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3 of 3 people found the following review helpful
5.0 out of 5 stars Invitation, 19 Sept. 2012
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This review is from: So Here We Are (Paperback)
This book of essays (or Poetic Letters as they are called in the tradition of Alistair Cooke's `Letters from America') rose out of a series of literary talks on the contemporary poetry scene with a focus on Anglo-American writings of the Sixties, their heritage and bequests.

It is an appealing book - one I found particularly so as it took me back to the days when I was reading Iain Sinclair's `Conductors of Chaos' and was a regular visitor to the Wessex Poetry Festival. Here I was privileged to hear poets like Alice Notley, Douglas Oliver, Maggie O'Sullivan, Elizabeth Bletsoe, Barry McSweeney and a whole hosts of others, all bringing new energies, styles, traditions and cultures to a poetry that was different, inventive and unrestricted, poetry that aimed to dig and discover, to ask questions but never to offer easy solutions.

`An ancient landscape where the past looks at you from every angle' - this is how the author describes North Dorset where his own life and writings are rooted. But the essays don't stay in this Thomas Hardy land apart from the fascinating chapter on William Barnes. We are taken backwards and forwards in time and place, to Salisbury with Drayton, Wordsworth, Constable, Edward Thomas and E.M Forster, to Basil Bunting's Northumbria, to the world of the Cambridge poets Andrew Crozier, J H Prynne and John Riley, to John Kinsella's Australia and many times across the Atlantic to the States. And there is London of course - a network of streets with pubs and clubs and bookshops where writers involved in the British Revival met, set up their magazines and small presses, were derided and marginalised but still carried on, rejoicing in exclusion and dissidence.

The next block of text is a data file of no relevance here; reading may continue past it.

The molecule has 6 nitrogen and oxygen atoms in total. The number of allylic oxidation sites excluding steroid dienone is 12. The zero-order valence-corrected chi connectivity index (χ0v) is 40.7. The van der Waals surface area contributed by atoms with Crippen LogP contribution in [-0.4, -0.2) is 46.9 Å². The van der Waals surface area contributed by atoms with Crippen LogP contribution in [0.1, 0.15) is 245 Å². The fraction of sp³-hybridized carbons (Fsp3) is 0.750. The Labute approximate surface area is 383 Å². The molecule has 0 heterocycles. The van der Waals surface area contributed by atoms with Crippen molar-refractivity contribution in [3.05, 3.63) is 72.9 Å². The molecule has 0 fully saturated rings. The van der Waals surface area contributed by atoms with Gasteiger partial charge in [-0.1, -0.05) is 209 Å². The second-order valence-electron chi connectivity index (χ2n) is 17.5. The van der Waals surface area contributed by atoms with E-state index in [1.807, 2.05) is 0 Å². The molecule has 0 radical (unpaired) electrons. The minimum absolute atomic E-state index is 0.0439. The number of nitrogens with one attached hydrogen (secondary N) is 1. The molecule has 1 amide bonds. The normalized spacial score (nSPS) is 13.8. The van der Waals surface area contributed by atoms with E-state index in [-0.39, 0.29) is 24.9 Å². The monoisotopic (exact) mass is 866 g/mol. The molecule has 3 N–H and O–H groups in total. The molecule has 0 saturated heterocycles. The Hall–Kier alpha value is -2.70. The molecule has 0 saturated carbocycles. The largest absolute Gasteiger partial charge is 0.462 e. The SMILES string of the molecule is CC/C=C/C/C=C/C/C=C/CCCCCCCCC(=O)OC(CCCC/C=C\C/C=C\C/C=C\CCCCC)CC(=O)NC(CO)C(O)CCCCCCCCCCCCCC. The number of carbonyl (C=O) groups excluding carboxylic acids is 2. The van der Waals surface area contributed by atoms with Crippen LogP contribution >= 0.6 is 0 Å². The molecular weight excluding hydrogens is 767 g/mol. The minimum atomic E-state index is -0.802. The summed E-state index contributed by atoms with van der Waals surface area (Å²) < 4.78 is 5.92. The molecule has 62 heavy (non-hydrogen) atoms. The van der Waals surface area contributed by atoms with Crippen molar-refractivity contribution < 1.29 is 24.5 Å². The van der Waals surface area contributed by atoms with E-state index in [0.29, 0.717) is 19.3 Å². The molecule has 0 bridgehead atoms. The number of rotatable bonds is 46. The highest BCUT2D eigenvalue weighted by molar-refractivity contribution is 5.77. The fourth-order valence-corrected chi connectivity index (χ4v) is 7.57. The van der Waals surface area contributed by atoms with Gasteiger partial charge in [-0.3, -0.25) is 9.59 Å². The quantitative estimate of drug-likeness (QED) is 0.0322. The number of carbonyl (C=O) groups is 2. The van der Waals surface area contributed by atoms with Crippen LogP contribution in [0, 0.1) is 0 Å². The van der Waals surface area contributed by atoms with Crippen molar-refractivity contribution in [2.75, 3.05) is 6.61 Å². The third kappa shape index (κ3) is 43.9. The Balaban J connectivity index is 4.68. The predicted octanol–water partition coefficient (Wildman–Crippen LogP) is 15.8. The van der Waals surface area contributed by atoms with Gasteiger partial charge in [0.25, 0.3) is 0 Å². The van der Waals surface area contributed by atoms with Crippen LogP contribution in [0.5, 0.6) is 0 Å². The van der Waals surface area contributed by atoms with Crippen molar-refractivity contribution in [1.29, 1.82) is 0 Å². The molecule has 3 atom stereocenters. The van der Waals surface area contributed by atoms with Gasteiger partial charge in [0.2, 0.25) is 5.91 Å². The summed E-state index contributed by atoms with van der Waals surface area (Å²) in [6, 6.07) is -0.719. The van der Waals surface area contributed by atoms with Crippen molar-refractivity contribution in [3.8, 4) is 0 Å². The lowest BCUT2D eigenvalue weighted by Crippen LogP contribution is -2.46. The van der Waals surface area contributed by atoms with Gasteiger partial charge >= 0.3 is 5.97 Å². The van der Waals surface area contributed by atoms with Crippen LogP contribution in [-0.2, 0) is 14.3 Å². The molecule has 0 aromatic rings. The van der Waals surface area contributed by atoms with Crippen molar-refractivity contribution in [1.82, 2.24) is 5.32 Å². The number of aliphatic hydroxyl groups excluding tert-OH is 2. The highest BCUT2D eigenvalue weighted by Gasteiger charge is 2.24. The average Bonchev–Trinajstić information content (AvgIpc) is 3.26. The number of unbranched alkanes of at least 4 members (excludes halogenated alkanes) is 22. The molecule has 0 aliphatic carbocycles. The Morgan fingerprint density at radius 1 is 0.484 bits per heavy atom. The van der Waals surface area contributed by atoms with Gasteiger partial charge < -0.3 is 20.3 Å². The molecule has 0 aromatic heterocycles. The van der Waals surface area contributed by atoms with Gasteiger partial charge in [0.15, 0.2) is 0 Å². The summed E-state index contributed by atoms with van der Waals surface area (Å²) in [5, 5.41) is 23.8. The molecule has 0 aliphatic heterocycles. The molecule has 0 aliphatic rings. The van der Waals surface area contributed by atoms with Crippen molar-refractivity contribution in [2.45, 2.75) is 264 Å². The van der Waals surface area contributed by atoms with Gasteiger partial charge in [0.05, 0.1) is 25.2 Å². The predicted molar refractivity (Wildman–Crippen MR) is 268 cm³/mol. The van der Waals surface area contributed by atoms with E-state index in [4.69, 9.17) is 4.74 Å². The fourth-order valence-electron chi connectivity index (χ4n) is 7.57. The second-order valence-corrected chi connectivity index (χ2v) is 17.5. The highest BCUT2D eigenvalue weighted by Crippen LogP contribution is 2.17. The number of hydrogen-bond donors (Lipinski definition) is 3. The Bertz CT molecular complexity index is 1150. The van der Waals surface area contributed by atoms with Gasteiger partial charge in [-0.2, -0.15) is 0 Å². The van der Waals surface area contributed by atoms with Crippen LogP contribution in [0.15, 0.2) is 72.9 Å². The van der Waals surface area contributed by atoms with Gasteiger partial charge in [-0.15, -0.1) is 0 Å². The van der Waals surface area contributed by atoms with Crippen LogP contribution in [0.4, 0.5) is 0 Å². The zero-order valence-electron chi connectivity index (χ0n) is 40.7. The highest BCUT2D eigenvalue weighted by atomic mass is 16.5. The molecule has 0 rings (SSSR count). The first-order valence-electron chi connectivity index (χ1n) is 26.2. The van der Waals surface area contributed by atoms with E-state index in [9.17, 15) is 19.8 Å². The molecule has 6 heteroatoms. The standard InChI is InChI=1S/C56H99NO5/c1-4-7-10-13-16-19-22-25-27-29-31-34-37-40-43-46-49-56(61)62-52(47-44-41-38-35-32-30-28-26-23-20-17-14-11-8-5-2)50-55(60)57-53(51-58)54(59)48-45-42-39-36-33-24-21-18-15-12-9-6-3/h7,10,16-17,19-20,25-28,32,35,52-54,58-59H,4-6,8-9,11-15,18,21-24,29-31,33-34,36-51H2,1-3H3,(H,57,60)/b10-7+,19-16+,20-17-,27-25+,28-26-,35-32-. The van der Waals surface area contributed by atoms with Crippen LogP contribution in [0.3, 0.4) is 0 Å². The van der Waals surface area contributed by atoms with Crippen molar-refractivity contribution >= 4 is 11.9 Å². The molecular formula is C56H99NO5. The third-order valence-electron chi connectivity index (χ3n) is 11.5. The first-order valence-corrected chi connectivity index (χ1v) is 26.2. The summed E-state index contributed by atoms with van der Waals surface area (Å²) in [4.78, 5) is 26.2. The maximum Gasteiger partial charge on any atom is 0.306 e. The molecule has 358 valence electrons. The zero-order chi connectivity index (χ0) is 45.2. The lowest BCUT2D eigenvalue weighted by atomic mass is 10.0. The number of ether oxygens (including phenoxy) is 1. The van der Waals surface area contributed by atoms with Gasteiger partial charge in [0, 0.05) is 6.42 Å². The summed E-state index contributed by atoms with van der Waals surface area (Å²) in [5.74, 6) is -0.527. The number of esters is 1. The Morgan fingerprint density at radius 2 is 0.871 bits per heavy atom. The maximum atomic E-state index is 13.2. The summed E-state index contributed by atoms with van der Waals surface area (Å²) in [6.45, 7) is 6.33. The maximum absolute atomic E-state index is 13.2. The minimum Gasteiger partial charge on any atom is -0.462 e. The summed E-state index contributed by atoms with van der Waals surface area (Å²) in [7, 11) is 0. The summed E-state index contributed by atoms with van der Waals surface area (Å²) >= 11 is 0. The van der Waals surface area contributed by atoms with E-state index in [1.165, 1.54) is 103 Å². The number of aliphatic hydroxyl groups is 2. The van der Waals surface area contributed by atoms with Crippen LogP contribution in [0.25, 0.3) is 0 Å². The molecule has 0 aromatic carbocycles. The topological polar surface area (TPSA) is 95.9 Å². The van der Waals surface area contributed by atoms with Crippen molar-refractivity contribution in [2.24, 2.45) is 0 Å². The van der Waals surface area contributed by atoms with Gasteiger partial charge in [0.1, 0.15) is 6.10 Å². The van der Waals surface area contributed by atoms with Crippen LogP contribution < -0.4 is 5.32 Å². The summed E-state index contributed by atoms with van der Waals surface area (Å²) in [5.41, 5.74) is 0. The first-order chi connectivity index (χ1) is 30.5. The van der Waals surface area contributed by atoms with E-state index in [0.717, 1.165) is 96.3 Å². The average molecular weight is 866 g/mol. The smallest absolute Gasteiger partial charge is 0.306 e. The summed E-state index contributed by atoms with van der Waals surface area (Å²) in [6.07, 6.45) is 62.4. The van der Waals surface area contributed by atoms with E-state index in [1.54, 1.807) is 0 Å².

There are several mentions of psychogeography in these essays and a whole chapter called `In Praise of Walking' which seems to me to underpin these Letters as extra relevant to the world of today with its globalisation, advanced technologies and re-structuring of many patterns of thought. I am particularly moved by some lines quoted from John Ashbery's `Just Walking Around' where `The segments of the trip swing open like an orange./There is light in there and mystery and food.'

This is a learned book, vast in its scope, but written with a light touch, full of anecdotes and immensely readable. I found myself immersed in the essay `John Kinsella's Anti-Pastoral', loved the chapters on Bill Griffiths and David Gascoyne, was introduced to the marvellous poetry of John Riley and delighted in the chapter on Tom Raworth who absorbed British radio comedy into his writing, particularly the quick fire humour of the Goons, and so further opened the way for the juxtaposing of poetry and non-literary influences - multi-layered sidetracks including such elements as overheard conversations, pop lyrics, the use of gags, pulp fiction, film noir, articles of political and social satire.

My favourite essay, as one who loves the energy of language and its potential for inventiveness, must be the chapter on William Barnes who `believed in the local as the starting point of the self ... and the need to restore the English language to its Anglo-Saxon roots.' Who could fail to enjoy his replacement of words such as `birdlore' for ornithology, `painlore' for pathology, `earthlore' for geology? There was his creation of new words too: `suchness' for resemblance, `allsome' for universal. Here is the mantle of Shakespeare, Chatterton, Hopkins, Dylan Thomas, Barry McSweeney and others: the re-discovery and re-creation of roots.

`So here we are' - a book that invites us to consider and evaluate, to debate and argue with, but never a book to ignore.
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